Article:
There is little doubt that the 2016 presidential outcome has inflicted some damage on the credibility of political opinion polling. So much so, W. Joseph Campbell recently published an entire book about skepticism and polling failures in presidential elections. It’s probably a good time to remind folks that the history of polling failure is not exactly scant. After all, it’s at least enough to fill a book. (Polls can indeed be right too and I’ll get to that further down below.)
One of those chapters deals with media skepticism over polls and the propensity by reporters and columnists to poke fun at public opinion polling. This certainly differs more from today, where polls are much more apt to be taken as gospel by an overwhelming majority of the media. Some of this may be for ideological reasons too. It’s no secret that the vast majority of the media have been quite aggressive in their push to drive this president from office.
I bring all this up now because we have quite a bit of the media who seem excessively attached to reporting the polls and ignoring other indicators that could be a positive sign for Trump, such as voter enthusiasm, crowd sizes, and spontaneous rallies, whether they be automobile or boat parades. Crowd sizes aren’t everything of course, as former Republican presidential candidate Ron Paul learned in his unsuccessful attempts to win the nomination in 2008 and 2012. Paul drew massive crowds but they didn’t translate well into that many votes in the primaries. Former Vermont governor Howard Dean had some pretty big crowds too before his campaign collapsed soon after the Iowa Caucuses in 2004. Voter enthusiasm may not be as high for former vice president Joe Biden but it’s undeniable there are a lot of Americans who want Trump out, whether they have much affinity for Biden or not.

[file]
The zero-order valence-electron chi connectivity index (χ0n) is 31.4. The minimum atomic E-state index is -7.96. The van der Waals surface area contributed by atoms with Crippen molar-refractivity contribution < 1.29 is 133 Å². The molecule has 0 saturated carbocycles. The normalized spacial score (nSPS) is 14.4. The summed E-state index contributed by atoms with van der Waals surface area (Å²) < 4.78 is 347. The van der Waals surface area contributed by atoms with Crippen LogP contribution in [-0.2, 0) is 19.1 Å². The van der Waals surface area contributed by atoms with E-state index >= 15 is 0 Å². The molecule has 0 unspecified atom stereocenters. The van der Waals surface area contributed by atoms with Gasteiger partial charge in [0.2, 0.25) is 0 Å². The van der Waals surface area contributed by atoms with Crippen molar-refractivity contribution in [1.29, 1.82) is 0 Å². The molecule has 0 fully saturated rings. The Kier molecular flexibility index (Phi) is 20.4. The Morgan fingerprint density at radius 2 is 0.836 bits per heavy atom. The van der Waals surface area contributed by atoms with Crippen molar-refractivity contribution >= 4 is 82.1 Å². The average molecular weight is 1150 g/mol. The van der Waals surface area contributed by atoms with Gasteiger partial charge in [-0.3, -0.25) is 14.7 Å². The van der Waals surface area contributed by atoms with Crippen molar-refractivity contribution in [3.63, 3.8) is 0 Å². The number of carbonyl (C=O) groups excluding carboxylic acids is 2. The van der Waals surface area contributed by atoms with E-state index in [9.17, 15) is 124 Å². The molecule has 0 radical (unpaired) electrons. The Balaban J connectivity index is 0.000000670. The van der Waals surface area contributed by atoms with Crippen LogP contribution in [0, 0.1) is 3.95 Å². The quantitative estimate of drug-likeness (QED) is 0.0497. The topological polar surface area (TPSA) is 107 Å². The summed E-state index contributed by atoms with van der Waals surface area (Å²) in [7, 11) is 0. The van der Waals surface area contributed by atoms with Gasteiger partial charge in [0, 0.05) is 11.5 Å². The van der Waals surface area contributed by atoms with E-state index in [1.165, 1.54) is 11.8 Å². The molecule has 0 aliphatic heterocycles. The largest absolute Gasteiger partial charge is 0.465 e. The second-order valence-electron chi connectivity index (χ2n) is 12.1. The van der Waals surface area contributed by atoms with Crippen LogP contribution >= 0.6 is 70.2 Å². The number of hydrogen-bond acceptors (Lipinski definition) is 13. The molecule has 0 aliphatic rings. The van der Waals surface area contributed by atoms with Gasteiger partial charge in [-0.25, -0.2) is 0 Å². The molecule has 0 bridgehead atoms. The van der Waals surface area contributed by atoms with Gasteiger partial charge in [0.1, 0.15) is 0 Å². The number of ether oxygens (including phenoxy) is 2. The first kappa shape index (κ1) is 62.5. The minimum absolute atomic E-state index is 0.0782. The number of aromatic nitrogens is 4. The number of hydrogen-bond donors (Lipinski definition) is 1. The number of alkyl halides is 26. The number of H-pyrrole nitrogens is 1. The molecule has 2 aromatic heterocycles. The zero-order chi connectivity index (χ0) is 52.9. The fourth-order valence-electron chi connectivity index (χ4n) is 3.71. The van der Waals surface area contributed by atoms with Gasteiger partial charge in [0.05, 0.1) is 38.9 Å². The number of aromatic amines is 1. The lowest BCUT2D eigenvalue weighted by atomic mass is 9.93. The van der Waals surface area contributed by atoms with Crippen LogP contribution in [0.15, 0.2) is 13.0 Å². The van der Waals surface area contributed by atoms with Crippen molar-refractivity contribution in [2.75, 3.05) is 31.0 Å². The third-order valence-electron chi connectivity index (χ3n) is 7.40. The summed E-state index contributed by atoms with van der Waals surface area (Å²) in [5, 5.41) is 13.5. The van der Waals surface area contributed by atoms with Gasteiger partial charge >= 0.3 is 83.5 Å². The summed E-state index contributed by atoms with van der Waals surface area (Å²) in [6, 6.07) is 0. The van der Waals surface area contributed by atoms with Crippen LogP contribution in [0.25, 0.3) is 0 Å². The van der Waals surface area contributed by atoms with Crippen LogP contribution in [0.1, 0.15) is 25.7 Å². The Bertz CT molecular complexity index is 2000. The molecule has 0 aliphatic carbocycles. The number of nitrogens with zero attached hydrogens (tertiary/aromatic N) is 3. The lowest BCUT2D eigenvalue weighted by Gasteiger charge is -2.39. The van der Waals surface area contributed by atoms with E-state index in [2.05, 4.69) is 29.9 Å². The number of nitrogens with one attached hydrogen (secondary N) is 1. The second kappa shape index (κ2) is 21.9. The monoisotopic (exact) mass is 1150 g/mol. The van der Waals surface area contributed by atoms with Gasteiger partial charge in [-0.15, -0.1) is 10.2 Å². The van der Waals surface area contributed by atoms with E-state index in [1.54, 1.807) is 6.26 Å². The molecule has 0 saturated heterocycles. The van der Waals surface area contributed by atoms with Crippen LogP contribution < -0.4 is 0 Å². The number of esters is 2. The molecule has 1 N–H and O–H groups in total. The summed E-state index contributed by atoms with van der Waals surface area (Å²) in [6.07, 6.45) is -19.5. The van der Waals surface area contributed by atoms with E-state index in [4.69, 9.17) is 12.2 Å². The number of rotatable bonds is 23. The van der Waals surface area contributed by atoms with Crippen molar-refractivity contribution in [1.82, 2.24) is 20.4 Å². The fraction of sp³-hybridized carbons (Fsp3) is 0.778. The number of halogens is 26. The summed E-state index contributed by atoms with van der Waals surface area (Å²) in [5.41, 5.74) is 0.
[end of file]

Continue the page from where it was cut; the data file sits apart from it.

At any rate, the media used to be much more questioning or dismissive of polls. Campbell’s book “Lost in Gallup: Polling failure in U.S. Presidential Elections” highlights a good deal of the skepticism:
James Reston of the New York Times argued that “the more the pollsters fail, the more the democratic process is likely to succeed.” If pre-election polls “were a sure bet,” he reasoned, “who would vote?” (1988)
The ornery Mike Royko, who was perhaps Chicago’s most engaging and entertaining newspaper columnist, delighted in his contempt for the polls. The pollster, he wrote, was “a hired brain-picker trying to figure out what your personal fears, hopes or prejudices are, so that he can advise politicians how to more skillfully lie to you.” (1992)
“Without these polls, we would never know what the cattle feel like.”—Russell Baker, New York Times humor columnist, 1988.
“I should be happy if all the polls turned out to be wrong.”—Walter Lippman, 1936.
“The political polls are everywhere — but do they really mean anything?” —Susan Aschoff, 2000.
There are a lot more examples in Campbell’s book and of course, it could be true that the polls are correct. They have been very close and fairly accurate before.
I’ve seen some on the right try to dismiss the polls saying they are making the exact same mistakes as they did in 2016. This isn’t quite true and the national polls then were only off by a little more than a percentage point in the last presidential election. Clinton easily won the national vote by running her numbers up in California yet losing critical swing states where polls did break down in 2016. Yet, pollsters are trying to account for that this year by overweighting things like the non-college-educated who were undersampled in the Rust Belt in 2016. Adjustments to be more accurate are continually being made and still, there are instances of failure.
However, the point is that it’s okay to doubt or be skeptical of polling. In fact, the media used to be some of the biggest skeptics.